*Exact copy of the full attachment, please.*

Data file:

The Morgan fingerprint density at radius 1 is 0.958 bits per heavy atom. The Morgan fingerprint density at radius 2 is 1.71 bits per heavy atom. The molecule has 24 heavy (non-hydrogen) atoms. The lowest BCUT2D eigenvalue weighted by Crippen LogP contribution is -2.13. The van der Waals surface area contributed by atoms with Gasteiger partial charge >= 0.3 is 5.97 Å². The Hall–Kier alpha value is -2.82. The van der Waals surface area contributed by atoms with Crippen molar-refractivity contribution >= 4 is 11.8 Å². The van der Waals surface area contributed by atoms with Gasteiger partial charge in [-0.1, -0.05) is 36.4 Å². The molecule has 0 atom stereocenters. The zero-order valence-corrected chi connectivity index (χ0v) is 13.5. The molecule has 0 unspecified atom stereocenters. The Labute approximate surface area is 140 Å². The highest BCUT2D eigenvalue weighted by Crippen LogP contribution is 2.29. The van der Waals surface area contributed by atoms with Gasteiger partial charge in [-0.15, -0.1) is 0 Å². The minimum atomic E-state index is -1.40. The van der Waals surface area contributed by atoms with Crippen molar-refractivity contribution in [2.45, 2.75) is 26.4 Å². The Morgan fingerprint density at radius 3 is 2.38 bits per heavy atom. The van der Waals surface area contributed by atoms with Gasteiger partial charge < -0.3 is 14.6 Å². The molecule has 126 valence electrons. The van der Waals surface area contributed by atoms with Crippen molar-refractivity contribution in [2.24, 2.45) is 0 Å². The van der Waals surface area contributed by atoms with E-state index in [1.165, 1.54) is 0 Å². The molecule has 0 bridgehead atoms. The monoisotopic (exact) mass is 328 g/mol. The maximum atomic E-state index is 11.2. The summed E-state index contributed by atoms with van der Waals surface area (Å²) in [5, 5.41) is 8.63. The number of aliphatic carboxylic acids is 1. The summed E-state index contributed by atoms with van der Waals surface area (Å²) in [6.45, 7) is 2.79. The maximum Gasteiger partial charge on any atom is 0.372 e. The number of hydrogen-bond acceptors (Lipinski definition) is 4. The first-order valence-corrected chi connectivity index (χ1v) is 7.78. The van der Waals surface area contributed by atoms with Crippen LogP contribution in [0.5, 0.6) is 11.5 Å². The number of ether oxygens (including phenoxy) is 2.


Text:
The Morgan fingerprint density at radius 1 is 0.958 bits per heavy atom. The Morgan fingerprint density at radius 2 is 1.71 bits per heavy atom. The molecule has 24 heavy (non-hydrogen) atoms. The lowest BCUT2D eigenvalue weighted by Crippen LogP contribution is -2.13. The van der Waals surface area contributed by atoms with Gasteiger partial charge >= 0.3 is 5.97 Å². The Hall–Kier alpha value is -2.82. The van der Waals surface area contributed by atoms with Crippen molar-refractivity contribution >= 4 is 11.8 Å². The van der Waals surface area contributed by atoms with Gasteiger partial charge in [-0.1, -0.05) is 36.4 Å². The molecule has 0 atom stereocenters. The zero-order valence-corrected chi connectivity index (χ0v) is 13.5. The molecule has 0 unspecified atom stereocenters. The Labute approximate surface area is 140 Å². The highest BCUT2D eigenvalue weighted by Crippen LogP contribution is 2.29. The van der Waals surface area contributed by atoms with Gasteiger partial charge in [-0.15, -0.1) is 0 Å². The minimum atomic E-state index is -1.40. The van der Waals surface area contributed by atoms with Crippen molar-refractivity contribution in [2.45, 2.75) is 26.4 Å². The Morgan fingerprint density at radius 3 is 2.38 bits per heavy atom. The van der Waals surface area contributed by atoms with Gasteiger partial charge < -0.3 is 14.6 Å². The molecule has 126 valence electrons. The van der Waals surface area contributed by atoms with Crippen molar-refractivity contribution in [2.24, 2.45) is 0 Å². The van der Waals surface area contributed by atoms with E-state index in [1.165, 1.54) is 0 Å². The molecule has 0 bridgehead atoms. The monoisotopic (exact) mass is 328 g/mol. The maximum atomic E-state index is 11.2. The summed E-state index contributed by atoms with van der Waals surface area (Å²) in [5, 5.41) is 8.63. The number of aliphatic carboxylic acids is 1. The summed E-state index contributed by atoms with van der Waals surface area (Å²) in [6.45, 7) is 2.79. The maximum Gasteiger partial charge on any atom is 0.372 e. The number of hydrogen-bond acceptors (Lipinski definition) is 4. The first-order valence-corrected chi connectivity index (χ1v) is 7.78. The van der Waals surface area contributed by atoms with Crippen LogP contribution in [0.5, 0.6) is 11.5 Å². The number of ether oxygens (including phenoxy) is 2.